features, two others many comeinto strategic play:
Interpersonalrelationships with people of the prospective client
Thewritten word in the proposal.Conveying the real proposalmessage witheffective
writing is essential.
Below is a list of seven keyingredients of a winningproposal.
That we understand the project, the owner'sreal wants, and are prepared to satisfy them
withour resources and company commitment.
Complete and direct response to the Requestfor Proposal (RFP) or the bidding
documents.The client wrote them, or at least approved them, and expects to see them
addressed in their entirety.
Comprehensive documentation of all relevant company experience. Careful attention to
personnel resumes, rewriting them to emphasizepertinent experience.
Somethingunique or innovative to set us apart from the competition.
Usuallybut not always a significantfactor in competitive proposals on bids.
Morethan ever, an importantconsideration, even a requirement. Bidsare usually
adjusted by financing terms offered, so the product of price and financing determines
the "bottom line".
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Wellcomposed, concisely written,logically organized, properly referenced, and
In preparing the proposal strategy,all of the homework already accomplished needs to be
woveninto the plan. Some Requestfor Proposals (RFPs) (mostfor engineering work)include
an evaluation system to award proposals a number of points in selected categories. Typical
evaluationcriteria may include a pointdistribution as shown below:
Qualification of proposed personnel, particularly the project manager: Up to 50%
Experience on similar projects: Range of 25-35%
Proposedwork plan and approach: Range of 25-35%
Cost or level of estimated effort in terms of man-hour or man-months maywell be the deciding
factor.   If so, in times of a strong U.S.dollar it very definitelyplaces a U.S. firm at a
disadvantage overseas.
Obviously, if evaluation criteria arespecified, every effortneeds to be made to achieve the
maximum possible score.
Various techniques are employed in proposalwriting, i.e., getting the message across. Aside
fromoutlines, schedules and tables of contents, one technique, whichhas come into wideuse, is
called the "story board".
It employs modules organized foreach strategic message intendedfor the proposal.Each
module is composed of:
1. A topical sentence describing the module theme
2. A theme expressing the strategic messagein, say 400 ­800 words
3. Graphic or artwork to illustrate the theme
Modulesfrom their earlier skeletonform and further developedduring the proposalpreparation
processare posted on the wall of a control room. When finishedthey tell the complete story.
Thistechnique permits early organization of the proposal contents, allowscontinuous
managementoverview, directs the tone of the proposal toward its strategic objectives,clearly
establisheswriting assignments, andproduces a balance of content.
A carefully conceived financingpackage is often a proposalrequirement. This subject is
covered in separate former oral presentations, in addition to written proposals, sometimesare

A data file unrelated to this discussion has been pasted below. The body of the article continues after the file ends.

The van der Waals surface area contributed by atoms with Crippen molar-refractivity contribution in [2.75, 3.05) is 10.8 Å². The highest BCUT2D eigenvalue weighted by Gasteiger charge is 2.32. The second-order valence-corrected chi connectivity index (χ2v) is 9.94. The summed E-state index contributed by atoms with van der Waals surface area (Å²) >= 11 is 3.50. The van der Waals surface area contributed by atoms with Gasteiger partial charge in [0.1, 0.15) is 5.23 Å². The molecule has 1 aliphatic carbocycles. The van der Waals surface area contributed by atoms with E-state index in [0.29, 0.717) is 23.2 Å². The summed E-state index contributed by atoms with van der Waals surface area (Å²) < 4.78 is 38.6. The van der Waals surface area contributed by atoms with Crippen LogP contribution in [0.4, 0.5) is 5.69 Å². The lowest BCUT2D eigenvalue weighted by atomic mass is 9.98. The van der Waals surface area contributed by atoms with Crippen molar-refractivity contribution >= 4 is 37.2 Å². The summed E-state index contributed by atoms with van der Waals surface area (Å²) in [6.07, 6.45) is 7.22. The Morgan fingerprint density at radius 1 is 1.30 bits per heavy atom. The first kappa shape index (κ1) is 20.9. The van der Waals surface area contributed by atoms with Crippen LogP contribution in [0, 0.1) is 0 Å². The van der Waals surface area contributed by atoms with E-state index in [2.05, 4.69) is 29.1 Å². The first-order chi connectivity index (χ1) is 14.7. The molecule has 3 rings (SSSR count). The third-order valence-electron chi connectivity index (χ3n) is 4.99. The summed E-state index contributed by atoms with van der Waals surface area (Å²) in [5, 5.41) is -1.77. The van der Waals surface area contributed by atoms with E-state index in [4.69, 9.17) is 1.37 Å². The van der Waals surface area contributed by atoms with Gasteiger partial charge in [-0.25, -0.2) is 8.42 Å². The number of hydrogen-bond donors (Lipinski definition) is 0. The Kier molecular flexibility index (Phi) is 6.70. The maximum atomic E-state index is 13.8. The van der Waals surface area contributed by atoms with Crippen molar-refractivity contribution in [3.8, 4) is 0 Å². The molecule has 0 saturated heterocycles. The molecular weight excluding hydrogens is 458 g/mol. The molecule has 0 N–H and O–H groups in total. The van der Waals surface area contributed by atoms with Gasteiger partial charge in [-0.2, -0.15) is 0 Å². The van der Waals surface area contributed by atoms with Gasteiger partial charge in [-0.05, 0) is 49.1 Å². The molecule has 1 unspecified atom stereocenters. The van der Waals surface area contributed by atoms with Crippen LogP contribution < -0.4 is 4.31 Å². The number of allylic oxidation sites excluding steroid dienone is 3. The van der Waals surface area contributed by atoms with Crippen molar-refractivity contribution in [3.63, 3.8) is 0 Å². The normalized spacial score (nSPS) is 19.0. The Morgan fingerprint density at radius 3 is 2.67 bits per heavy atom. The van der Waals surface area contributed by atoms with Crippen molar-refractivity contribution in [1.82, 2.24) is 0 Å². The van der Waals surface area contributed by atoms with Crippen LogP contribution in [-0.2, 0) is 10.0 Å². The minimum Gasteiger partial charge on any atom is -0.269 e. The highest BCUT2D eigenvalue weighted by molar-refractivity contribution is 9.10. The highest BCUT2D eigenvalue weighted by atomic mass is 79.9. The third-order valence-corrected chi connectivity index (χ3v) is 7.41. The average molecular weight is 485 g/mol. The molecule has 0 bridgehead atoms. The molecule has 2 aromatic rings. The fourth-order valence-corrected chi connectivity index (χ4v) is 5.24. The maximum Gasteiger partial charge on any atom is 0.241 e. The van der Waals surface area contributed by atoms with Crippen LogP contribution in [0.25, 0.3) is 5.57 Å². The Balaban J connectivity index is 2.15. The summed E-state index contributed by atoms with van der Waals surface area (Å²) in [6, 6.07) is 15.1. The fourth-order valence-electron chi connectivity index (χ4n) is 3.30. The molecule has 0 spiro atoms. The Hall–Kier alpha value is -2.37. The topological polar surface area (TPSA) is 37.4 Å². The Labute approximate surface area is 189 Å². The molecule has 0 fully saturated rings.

importantsteps in the process. However,overseas clients generallyare less interested in
receiving them than in the UnitedStates.
Whatabout post proposalstrategies? Continuous contact with the perspective client, in an effort
to answer his questions and to furtherdemonstrate our commitment to his project, can be
worthwhile. If our proposal was notselected, a postmortem will be of value to determine how
we went wrong or how the competition outdidus.
Some Tips for Writing andPresenting Proposals:
Thefollowing tried and testedtips are to encourage the 100%ers to write more proposals and
the low raters to take heart and give it another try.
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Beforestarting your proposal, takesome time to make sureyou know exactly whatyou
areproposing. If you are unclear about any part of the project, ask your potentialclient
a few meaningful questions. If anythingseems vague in their description of "what they
want",ask for clarification andthen give them a list of possible options as to whatyou
thinkthey might have meant. Foryour sake, when preparing to give a price, it is
importantthat you and the client both have the same amount of work in mind.Note that
if you decide to include a list of questions along with your proposal,include an
educatedguess as to what theiranswers would be. Make it clear that your price is based
on you having made the correct guesses to the proposed questions and that if anything
needsclarifying or if anything is missed,you can adjust your quoteaccordingly.
Summarizethe Project:
Takeall the information on the projectthat you have received from the client thus far
and summarize it briefly, usingyour own words, in an opening paragraph. This not only
helps you get a clearer concept of the project in your own mind butalso gives theclient
confidencethat you have given it thought and you understand what they want. It also
provides a solid opportunity for them to clarify encase you didnot understand.
BreakDown the Project into a Nice"To Do" List:
Afteryour summary, follow-up with a solid "To Do" list, that is very useful forboth